How many times have you eaten healthy through the day and then late in the day, suddenly the snack monster takes over, one treat after the other, potato chips, cookies, brownies, whatever is in the house? Sometimes it’s so bad that you drive to the store to fulfill what seems like endless cravings. Hours later feeling fat and discouraged you trudge to bed beating yourself up for another unhealthy day. Sound familiar?
It was apparent early in my weight loss journey that a change in the scale was going to require me to stop snacking at night. Conservatively I probably ate 1000 calories in cheese and crackers after dinner.
While I’ve managed to maintain a hundred pound weight loss for more than 10 years it doesn’t mean that the snack monster no longer exists. To this day this it’s been my most difficult weight loss battle, I’d rather snack than eat a meal.
Snacking is one of America’s favorite pastimes. In 2014 the snack food industry was estimated at $124 Billion dollars and salty snacks topped the list. As a society, our obsession for snacking has become so extreme that many of us consume enough calories to qualify as a 4th meal. Additionally, experts point to our insatiable desire to snack as a leading cause of obesity.
Exactly how do you stop snacking at night?
The best place to start is by understanding your snack habit triggers. A food journal has shed infinite wisdom on the why and what I eat and has served as one of the cornerstones to my healthy weight maintenance.
Forced to commit pen to paper before putting food into my mouth, suddenly I began to see patterns and became aware of the unconscious habits developed through the years.
As an example, at 10 am every day the smell of fresh baked French rolls permeated the floors from the kitchen below my office. Within minutes I was slathering butter on to the doughy warm French roll. The crunchy outside and the soft inside melted in my mouth. The food journal made me take a hard look at the whopping calories and the low nutritional value of my mid-morning munch.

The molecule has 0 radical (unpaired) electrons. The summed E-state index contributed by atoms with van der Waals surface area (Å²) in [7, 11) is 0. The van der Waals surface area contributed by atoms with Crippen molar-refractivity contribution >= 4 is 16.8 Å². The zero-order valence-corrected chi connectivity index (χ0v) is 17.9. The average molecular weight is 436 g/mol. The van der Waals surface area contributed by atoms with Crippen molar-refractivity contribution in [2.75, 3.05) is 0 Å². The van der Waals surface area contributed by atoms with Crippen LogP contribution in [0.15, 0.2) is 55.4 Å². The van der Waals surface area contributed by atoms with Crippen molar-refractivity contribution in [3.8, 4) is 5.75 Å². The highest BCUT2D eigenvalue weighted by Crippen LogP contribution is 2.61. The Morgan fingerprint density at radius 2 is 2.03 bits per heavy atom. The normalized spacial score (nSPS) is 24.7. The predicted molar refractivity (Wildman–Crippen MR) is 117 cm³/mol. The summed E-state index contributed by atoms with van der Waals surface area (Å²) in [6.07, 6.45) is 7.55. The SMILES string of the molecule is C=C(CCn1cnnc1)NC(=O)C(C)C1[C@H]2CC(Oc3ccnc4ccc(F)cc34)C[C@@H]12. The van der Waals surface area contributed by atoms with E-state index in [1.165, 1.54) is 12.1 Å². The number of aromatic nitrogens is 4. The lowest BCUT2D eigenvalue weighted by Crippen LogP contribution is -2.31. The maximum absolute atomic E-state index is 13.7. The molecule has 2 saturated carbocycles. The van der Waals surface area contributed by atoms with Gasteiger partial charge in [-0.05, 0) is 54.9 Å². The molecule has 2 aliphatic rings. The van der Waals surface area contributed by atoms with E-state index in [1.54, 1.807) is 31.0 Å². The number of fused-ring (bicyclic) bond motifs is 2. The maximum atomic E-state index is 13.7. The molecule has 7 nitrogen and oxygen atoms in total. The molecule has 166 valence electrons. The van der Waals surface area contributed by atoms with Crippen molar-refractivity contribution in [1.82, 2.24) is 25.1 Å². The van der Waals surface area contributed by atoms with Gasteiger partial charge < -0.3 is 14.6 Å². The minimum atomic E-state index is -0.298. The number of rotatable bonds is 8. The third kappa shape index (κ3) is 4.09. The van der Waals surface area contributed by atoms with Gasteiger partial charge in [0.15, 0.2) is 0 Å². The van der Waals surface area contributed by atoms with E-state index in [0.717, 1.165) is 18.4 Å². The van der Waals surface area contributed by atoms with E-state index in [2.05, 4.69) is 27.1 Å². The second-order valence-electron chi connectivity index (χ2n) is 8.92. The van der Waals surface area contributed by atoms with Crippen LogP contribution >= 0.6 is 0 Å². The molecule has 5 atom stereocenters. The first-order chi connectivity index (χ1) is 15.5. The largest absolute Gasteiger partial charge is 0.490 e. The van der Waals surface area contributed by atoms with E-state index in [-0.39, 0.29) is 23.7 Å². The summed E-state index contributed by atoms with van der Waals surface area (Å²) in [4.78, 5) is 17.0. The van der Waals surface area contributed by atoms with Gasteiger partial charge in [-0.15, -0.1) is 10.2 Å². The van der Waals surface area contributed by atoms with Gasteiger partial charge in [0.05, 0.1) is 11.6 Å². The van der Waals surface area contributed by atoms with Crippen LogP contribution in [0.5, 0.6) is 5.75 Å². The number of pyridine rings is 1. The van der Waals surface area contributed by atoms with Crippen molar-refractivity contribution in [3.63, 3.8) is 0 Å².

What it didn’t do was make the craving go away. Every morning at 10 a mental battle ensued, was I going to stick to my healthy eating plan or to give in to the entrenched habit?
Sure the roll tasted good but after such a long period of time repeating the same behavior, it was no longer about taste, it was habit. The solution was to avoid the mental willpower battle in the first place by creating healthier eating habits.
A food journal, as painful as it may be to examine, can assist you in looking objectively at your snack choices and times. Once you become aware of your patterns, it’s possible to start separating the healthy from unhealthy habits.
Once you have captured several days in your journal answer these simple questions designed to help you to stop snacking at night.
What time(s) do you crave snacks?
How frequently does it occur at the same time?
Is it a specific food?
Do you desire the same sensation, crunchy or creamy?
Is it the same flavor salty or sweet?
The answers will help you define the snacking urge when it rears its ugly head but if knowledge were enough who would ever eat potato chips again? We know they are fattening and unhealthy but many of us still find them a snacking staple.
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Here are 35 proven ways to help you stop snacking at night